After competing for more than two years with America's leading robot providers, an Israeli newcomer to the industry through its US subsidiary has snagged a $25 million US Air Force contract to provide its man-portable, stair-climbing, battle-tested system in support of Explosive Ordnance Disposal (EOD) missions.
In a contract announced by the Pentagon late last week and confirmed Sunday by Tel Aviv-based Roboteam, the firm's US subsidiary will provide up to 250 of its anti-IED Micro Tactical Ground Robots (MTGR) through 2022.
Established in late 2009 as a boutique provider of optronics, robotics and intuitive imaging, Roboteam beat out much larger and more established US firms Foster Miller, a subsidiary of British QinetiQ; and Bedford, Massachusetts-based iRobot.
"For the last two and a half years, we've been working intensively to provide the most operationally effective, lightweight, intuitive system that is cost-attractive and very simple to operate," said Shahar Abuhazira, chief executive of Roboteam's North America subsidiary based in Gaithersburg, Maryland.
In a Sept. 20 interview, Abuhazira — a veteran of Israel's summer 2014 Gaza war where he served as an infantry company commander in support of the urban, anti-tunnel campaign — said the firm's MTGR has amassed hundreds of operational hours here and in the United States.
"Roboteam North America is pleased and extremely honored to receive this award from the US Air Force and the credit goes to our amazing engineers and the support team," said Abuhazira. "We put the needs of the warfighters first and foremost and I believe the USAF recognized this in their selection process."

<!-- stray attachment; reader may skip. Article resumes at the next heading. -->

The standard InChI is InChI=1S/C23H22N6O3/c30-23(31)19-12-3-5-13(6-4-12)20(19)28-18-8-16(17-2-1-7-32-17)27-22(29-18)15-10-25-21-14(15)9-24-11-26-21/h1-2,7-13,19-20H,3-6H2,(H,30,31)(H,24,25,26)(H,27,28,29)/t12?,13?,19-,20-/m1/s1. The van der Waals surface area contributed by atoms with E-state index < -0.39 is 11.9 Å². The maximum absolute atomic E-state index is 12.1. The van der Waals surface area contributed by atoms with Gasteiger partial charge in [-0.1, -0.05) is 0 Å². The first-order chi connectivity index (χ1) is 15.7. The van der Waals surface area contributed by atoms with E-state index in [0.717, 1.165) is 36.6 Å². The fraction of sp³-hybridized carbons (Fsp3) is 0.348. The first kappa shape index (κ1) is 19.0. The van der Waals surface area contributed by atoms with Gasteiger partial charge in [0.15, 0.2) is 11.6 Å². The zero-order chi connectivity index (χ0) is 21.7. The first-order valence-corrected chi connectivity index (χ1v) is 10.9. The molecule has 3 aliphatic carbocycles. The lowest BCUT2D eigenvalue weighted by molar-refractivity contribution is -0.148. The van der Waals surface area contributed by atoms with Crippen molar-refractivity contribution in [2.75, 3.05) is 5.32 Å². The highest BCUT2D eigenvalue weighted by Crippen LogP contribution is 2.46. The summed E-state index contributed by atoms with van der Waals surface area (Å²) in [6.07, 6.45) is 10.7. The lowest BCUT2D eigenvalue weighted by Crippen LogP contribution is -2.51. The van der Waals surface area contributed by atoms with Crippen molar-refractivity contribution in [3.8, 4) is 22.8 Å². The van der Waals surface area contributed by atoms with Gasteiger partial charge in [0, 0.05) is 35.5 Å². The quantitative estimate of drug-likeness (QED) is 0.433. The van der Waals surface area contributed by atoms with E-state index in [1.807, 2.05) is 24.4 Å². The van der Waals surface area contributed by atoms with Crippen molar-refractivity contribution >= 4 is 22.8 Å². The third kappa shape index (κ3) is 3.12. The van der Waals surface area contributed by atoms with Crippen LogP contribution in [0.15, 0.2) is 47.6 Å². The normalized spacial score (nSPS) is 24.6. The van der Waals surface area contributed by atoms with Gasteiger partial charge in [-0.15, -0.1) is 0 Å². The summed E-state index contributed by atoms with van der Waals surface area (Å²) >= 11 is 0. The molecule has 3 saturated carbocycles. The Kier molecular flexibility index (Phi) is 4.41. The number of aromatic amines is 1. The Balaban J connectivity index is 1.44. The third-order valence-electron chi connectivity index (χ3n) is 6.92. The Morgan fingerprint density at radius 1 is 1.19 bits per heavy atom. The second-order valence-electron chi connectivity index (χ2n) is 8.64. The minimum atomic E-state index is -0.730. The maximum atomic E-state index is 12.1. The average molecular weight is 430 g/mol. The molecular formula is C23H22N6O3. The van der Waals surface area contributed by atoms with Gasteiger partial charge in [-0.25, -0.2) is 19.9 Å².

According to Roboteam executives, the MTGR weighs less than 20 pounds, carries its weight in payload and is built to clear obstacles, climb stairs and conduct complex maneuvers in extreme terrain.
An anti-IED Micro Tactical Ground Robots (MTGR) from Israel-based Roboteam.
Photo Credit: Roboteam
Its five onboard cameras, internal microphone and infrared laser pointers generate intelligence and targeting data a full 360-degrees around the vehicle while an encrypted radio streams secure voice and video back to tactical operators and higher command staff.
Yosi Wolf, company co-founder and co-chief executive, said that from humble beginnings, Roboteam today employs some 70 people, most of them full-time engineers, with parallel production lines in the US and Israel supported by 100-some subcontractors from both countries.
"Roboteam designs, develops and manufactures cutting edge, user-oriented, multipurpose unmanned platforms and controllers for defense, law enforcement and public safety missions. Our team includes dozens of highly experienced engineers that are dedicated to creating units that provide complete operational and tactical control, overall mission management and enhanced force coordination," Wolf said.
An immediate $4.8 million is being obligated to begin implementation of the seven-year firm-fixed-price award, which is being managed by the 772nd Enterprise Sourcing Squadron, Tyndall Air Force Base, Florida.
Production will be performed in the United States, with maintenance and logistics work performed worldwide, if necessary.
Opall-Rome is Israel bureau chief for Defense News. She has been covering U.S.-Israel strategic cooperation, Mideast security and missile defense since May 1988. She lives north of Tel Aviv. Visit her website at www.opall-rome.com.